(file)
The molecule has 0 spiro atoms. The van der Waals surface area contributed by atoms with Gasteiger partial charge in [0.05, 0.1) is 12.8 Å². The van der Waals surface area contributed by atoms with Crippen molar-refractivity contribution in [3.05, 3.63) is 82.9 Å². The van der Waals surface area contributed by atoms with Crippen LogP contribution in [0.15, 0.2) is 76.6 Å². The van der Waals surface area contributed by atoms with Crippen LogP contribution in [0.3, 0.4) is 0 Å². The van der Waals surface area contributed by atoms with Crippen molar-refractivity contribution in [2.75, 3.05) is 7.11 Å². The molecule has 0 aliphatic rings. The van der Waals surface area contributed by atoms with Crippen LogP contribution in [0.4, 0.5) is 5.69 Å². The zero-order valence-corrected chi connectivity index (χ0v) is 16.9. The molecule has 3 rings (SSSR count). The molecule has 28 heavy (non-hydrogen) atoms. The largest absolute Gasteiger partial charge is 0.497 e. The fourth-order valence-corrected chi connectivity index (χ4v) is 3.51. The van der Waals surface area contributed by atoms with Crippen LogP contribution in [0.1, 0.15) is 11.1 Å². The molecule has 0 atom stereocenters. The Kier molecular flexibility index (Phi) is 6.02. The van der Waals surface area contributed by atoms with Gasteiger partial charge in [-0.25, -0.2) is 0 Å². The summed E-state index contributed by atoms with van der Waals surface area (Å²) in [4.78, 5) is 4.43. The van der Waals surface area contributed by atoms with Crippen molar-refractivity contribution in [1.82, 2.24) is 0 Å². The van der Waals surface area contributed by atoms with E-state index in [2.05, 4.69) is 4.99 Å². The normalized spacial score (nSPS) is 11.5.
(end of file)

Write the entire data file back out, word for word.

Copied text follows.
The molecule has 0 spiro atoms. The van der Waals surface area contributed by atoms with Gasteiger partial charge in [0.05, 0.1) is 12.8 Å². The van der Waals surface area contributed by atoms with Crippen molar-refractivity contribution in [3.05, 3.63) is 82.9 Å². The van der Waals surface area contributed by atoms with Crippen LogP contribution in [0.15, 0.2) is 76.6 Å². The van der Waals surface area contributed by atoms with Crippen LogP contribution in [0.3, 0.4) is 0 Å². The van der Waals surface area contributed by atoms with Crippen molar-refractivity contribution in [2.75, 3.05) is 7.11 Å². The molecule has 0 aliphatic rings. The van der Waals surface area contributed by atoms with Crippen LogP contribution in [0.4, 0.5) is 5.69 Å². The zero-order valence-corrected chi connectivity index (χ0v) is 16.9. The molecule has 3 rings (SSSR count). The molecule has 28 heavy (non-hydrogen) atoms. The largest absolute Gasteiger partial charge is 0.497 e. The fourth-order valence-corrected chi connectivity index (χ4v) is 3.51. The van der Waals surface area contributed by atoms with Crippen LogP contribution in [0.1, 0.15) is 11.1 Å². The molecule has 0 atom stereocenters. The Kier molecular flexibility index (Phi) is 6.02. The van der Waals surface area contributed by atoms with Gasteiger partial charge in [-0.25, -0.2) is 0 Å². The summed E-state index contributed by atoms with van der Waals surface area (Å²) in [4.78, 5) is 4.43. The van der Waals surface area contributed by atoms with Crippen molar-refractivity contribution in [1.82, 2.24) is 0 Å². The van der Waals surface area contributed by atoms with E-state index in [2.05, 4.69) is 4.99 Å². The normalized spacial score (nSPS) is 11.5.